Tacos El Último Baile
3340 E. 12th St., #11 (Fruitvale Public Market, next to Fruitvale Village), Oakland

“We’ll open Saturday, lord willing,” Dominic Prado said, his voice briefly muffled by the sound of his car’s engine. He was rushing from place to place when I spoke to him this week, preparing to open his new restaurant, Tacos El Último Baile.

The restaurant, which opens on Oct. 15 from 1-8 p.m., shares the same name as the food truck that drew long lines at 22nd and Telegraph avenues for so many years. “We sold that a while back,” Prado said of the truck, which he’s traded for a warm and pleasant space at the Fruitvale Public Market.

Prado said he’s easing into brick-and-mortar life, opening with a Thursday-Sunday schedule of service (“just nighttimes” on Thursdays and Fridays, he said, “all day Saturday and Sunday”) and a limited menu of his most popular street-style tacos. Sweets also won’t be on his menu, he said, and that’s intentional. “There’s a lot of great businesses in the area, in the marketplace here, that people should patronize as well…there’s churros, ice cream…lots of places to go for dessert.” — Eve Batey

Nosh’s original report on Tacos El Último Baile, which was published on July 21, is below:

Tacos El Último Baile founder Dominic Prado. Credit: Credit: Jordan Park

Last Saturday, Dominic Prado’s life took an unsuspected turn. Prado, the owner of Tacos El Último Baile, a wildly popular Oakland food truck got an opportunity that he thought was lost.

Soon, Prado will open a permanent location in the heart of Fruitvale, at 3340 E. 12th St. inside Fruitvale Public Market, next to Fruitvale Village. This is huge news for the region’s taco fans: Prado’s street-style tacos, which are influenced by New Mexican, Southwestern and Norteño cuisine, draw hours-long lines at his truck’s location at 22nd and Telegraph avenues.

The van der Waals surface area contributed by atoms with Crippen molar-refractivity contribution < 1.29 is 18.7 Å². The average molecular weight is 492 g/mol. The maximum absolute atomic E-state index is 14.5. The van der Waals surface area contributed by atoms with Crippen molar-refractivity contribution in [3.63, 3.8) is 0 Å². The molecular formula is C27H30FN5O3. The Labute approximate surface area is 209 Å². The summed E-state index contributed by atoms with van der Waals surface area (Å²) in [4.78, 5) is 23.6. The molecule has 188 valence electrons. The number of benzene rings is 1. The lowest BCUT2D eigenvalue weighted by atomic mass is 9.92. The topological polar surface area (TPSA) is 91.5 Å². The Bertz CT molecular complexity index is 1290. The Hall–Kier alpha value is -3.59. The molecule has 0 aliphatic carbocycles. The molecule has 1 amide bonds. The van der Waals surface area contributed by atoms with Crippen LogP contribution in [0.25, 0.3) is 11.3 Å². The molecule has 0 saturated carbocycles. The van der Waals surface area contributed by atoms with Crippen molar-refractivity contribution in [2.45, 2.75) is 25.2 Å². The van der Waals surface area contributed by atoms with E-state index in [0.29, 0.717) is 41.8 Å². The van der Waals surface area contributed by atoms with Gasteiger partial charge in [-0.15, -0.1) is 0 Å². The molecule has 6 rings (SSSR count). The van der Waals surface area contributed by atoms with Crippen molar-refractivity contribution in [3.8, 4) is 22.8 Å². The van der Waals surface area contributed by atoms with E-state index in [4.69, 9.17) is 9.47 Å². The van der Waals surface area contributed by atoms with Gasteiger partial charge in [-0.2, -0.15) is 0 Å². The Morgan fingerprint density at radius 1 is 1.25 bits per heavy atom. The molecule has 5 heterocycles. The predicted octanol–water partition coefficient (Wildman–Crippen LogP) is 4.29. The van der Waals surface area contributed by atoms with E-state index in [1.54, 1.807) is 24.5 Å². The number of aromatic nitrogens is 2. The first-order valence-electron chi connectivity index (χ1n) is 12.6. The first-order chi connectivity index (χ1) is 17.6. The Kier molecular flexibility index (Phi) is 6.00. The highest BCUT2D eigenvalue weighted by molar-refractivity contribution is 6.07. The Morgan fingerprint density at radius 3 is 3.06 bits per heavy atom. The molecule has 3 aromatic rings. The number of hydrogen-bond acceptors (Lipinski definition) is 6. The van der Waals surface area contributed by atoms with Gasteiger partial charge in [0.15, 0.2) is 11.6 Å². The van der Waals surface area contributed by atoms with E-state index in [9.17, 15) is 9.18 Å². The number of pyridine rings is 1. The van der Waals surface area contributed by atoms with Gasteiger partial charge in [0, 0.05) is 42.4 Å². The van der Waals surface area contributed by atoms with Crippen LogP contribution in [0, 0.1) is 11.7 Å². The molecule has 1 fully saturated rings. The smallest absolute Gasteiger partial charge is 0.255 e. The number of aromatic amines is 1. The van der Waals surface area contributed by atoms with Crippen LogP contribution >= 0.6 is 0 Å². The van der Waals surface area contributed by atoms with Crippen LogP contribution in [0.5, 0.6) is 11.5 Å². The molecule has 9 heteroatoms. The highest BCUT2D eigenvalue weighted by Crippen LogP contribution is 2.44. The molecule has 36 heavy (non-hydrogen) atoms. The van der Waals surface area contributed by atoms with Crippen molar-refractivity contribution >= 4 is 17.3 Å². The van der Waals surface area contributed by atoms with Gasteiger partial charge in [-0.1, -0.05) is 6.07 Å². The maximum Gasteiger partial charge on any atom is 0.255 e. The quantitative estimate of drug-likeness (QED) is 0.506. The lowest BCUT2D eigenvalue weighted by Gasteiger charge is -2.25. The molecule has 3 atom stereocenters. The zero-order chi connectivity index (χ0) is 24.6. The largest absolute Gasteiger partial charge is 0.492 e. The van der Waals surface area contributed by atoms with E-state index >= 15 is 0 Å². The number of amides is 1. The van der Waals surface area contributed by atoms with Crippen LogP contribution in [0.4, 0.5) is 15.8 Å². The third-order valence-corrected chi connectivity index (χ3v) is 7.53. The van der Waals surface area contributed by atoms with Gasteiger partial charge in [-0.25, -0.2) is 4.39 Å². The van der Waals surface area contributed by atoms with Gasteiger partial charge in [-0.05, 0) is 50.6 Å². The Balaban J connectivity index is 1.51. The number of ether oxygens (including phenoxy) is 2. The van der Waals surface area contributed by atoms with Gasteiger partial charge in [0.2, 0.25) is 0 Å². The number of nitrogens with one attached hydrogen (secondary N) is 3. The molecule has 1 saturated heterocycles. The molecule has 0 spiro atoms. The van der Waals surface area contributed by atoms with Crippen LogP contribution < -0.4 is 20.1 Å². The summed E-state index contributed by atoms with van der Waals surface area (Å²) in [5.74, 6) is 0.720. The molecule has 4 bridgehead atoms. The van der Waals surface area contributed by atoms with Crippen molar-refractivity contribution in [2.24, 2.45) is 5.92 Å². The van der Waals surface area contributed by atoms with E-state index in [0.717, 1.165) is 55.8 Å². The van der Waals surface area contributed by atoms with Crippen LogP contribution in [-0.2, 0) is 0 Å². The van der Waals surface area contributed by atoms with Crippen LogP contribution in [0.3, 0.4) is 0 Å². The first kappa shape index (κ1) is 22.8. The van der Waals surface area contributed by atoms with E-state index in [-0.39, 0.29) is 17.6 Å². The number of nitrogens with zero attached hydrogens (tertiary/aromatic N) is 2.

According to Prado, he believed that the space, which was last home to Nite Yun’s recently shuttered Cambodian restaurant Nyum Bai, had already found a new tenant. But over the weekend, Yun reached out to Prado to let him know that the previous deal had fallen through.

“On Monday, I met up with her, and went through the space,” Prado told Nosh. “We started figuring out the next steps and how we can make it happen.”

Tacos El Ultimo Baile’s vampiro tacos on handmade flour tortillas. Credit: Paulina Barrack

The last dance is still far off for Oakland’s Tacos El Ultimo Baile

Part of how to make it happen is a GoFundMe campaign, which Prado announced earlier this week, a social media post since amplified by publications like SF Gate and Eater SF. He’s hoping to generate $80,000 to fund a brick-and-mortar version of Tacos El Último Baile. If he can hit that goal — he’s just surpassed $6,000 as of publication time — Prado will sign the lease on his new restaurant on Aug. 1.

“If everything goes well, we can open by September,” he said.

He is looking forward to having a permanent space to offer more of what his faithful customers already know and love, tacos in handmade flour tortillas made by Tortillas De Harina MamaCuca.